The main aim of this work is to deliver a methodology for monitoring and alarming drivers before reaching a dangerous distance from a motorcycle. The methodology was tested and performed in different road conditions with different traffic flows. Different images in different conditions, such as sunny, cloudy, and rainy weather, were also checked. However, the weather directly affects the performance of both algorithms: the most accurate results were achieved in a convenient lighting scene without too many shadows and reflectance phenomena in the image. Also, the evaluation and the final results were based on applying the algorithm to all scenarios where the motorcycle is fully seen in the image. This algorithm specifically worked on a special set of images of motorcycles with black windshields, and therefore in the case of partially covered motorcycles behind other vehicles, the anchor box detection and the range estimation algorithms faced many more problems and produced false results. This may need some extra inclusive data or human input. However, YOLOv4 performed 12% better in detecting enclosed and partially seen motorcycles compared to MD-TinyYOLOv4. To examine the proposed algorithm at different distances and conditions, the ground-truth distance was collected and measured in ranges between 0.3 m and 7 m, as shown in Figure 14.
According to the achieved results, in the range under 4 m, a greater RMSE can be seen in comparison to the range between 4 and 7 m. This happens because, at ranges smaller than 4 m, the motorcycle is too close to the camera, and so a large part of the image includes the motorcycle shape with an insufficient view of the background. In this situation, the algorithm will not be able to properly estimate the depth. In addition, the shorter distance of the motorcycle to the camera causes an increase in the parallax of the motorcycle, which will increase the algorithm error. The average relative errors in calculating distances below 4 m were estimated as being up to 0.36 m. However, in the range of 4–7 m, the algorithm estimates the position and distance of the motorcycle with an average RMSE of approximately 0.28 m at 46 fps for every single image, which is equal to the processing time of some intelligent systems of traffic enforcement cameras. The average time taken to process each region of interest was 71 ms for Siebert [11], 50 ms for Deigmoeller et al. [85], 37 ms for Shine [86], and 22 ms for our method.
The contributions of the MD-TinyYOLOv4 model and Monodepth2 were examined under normal conditions. Half of all these images captured motorcycles that were in the dangerous ranges (distances below 4 m), and the other half captured motorcycles further than 4 m from the camera. According to the results, the proposed tested model correctly detected 86% of simulated alarm cases and recognized 92% of cases as true normal situations. This proposed alarm algorithm can be performed in real time with an average speed of 40 fps on a custom dataset, promising to be suitable as a real-time method.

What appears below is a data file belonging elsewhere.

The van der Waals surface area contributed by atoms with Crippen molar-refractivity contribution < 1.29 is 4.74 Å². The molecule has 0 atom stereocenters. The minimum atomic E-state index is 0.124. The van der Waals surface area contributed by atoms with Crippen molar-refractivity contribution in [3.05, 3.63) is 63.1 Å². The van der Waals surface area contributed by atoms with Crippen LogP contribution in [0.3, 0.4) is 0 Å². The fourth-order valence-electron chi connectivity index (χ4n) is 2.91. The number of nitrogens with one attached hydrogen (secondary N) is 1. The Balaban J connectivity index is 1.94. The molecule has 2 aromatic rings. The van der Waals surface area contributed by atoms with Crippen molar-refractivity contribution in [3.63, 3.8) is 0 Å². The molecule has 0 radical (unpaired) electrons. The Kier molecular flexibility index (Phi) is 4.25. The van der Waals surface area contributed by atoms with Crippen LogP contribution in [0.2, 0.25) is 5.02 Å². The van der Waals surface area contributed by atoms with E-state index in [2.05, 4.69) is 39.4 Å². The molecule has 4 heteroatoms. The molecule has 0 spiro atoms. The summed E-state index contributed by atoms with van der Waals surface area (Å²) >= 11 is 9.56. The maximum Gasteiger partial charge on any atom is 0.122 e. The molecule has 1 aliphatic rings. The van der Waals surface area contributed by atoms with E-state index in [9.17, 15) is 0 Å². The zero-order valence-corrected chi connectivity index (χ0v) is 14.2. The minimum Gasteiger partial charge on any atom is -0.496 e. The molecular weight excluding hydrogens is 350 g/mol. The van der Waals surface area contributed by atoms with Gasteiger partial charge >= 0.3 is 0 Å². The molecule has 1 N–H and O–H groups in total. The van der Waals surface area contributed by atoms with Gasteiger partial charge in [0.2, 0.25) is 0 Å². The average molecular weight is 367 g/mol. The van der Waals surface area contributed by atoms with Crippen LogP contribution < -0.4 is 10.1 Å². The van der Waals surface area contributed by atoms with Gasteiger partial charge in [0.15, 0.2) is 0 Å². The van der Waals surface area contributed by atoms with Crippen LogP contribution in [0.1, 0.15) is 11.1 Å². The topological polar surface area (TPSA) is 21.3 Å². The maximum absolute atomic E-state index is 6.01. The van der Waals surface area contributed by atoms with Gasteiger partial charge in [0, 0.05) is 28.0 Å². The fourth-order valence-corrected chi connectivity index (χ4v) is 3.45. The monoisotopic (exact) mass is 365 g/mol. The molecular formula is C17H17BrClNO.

Figure 15 shows the detection results for motorcycles that are estimated as being too close with respect to warning conditions. In these warning cases, the motorcycle bounding box color changes to red to attract more attention. Contrarily, results for normal situations are shown with green bounding boxes, i.e., the detected motorcycles are at a safe distance from the camera.

4. Discussion

The study of existing visual ADAS models indicates that using single models for both detection and range estimation is not effective in estimating distances due to the supervised learning methods and the difficulties in recording training data with different devices such as RTK-GNSS, LIDAR, etc. On the other hand, based on their published results, they were unable to achieve the level of precision and speed required in this article. Therefore, the best way to solve this problem was to investigate and refine the detection and distance estimation as two consecutive separate methods. In this case, prior to estimating distances, it is essential to establish accurate knowledge of the location and bounding box of the motorcycle. As we only wanted to detect one class (as a motorcycle with a black windshield) and then perform subsequent distance estimation, a refined model, MD-TinyYOLOv, was the best choice among SSD and all other YOLO versions. The proposed model improved the detection accuracy while maintaining the appropriate time taken and accurate detection input for the rest of the distance estimation model. Among other famous distance estimation methods using single images, such as linear regression, pinhole, and deep learning models, the refined Monodepth2 model was used as the best algorithm in this application due to its consistency in prediction and its independence from changes in camera calibration parameters and road conditions. This model identifies all non-linear relations between the input image and the estimated depth map with a reasonable standard deviation, which is impossible to achieve in other linear regression or pinhole methods. The assessment of the detection output revealed that on occasion, either the entire or a portion of the estimated depth map was unreliable and false, which might be related to motorcycle occlusion or adverse weather conditions and ambient lighting.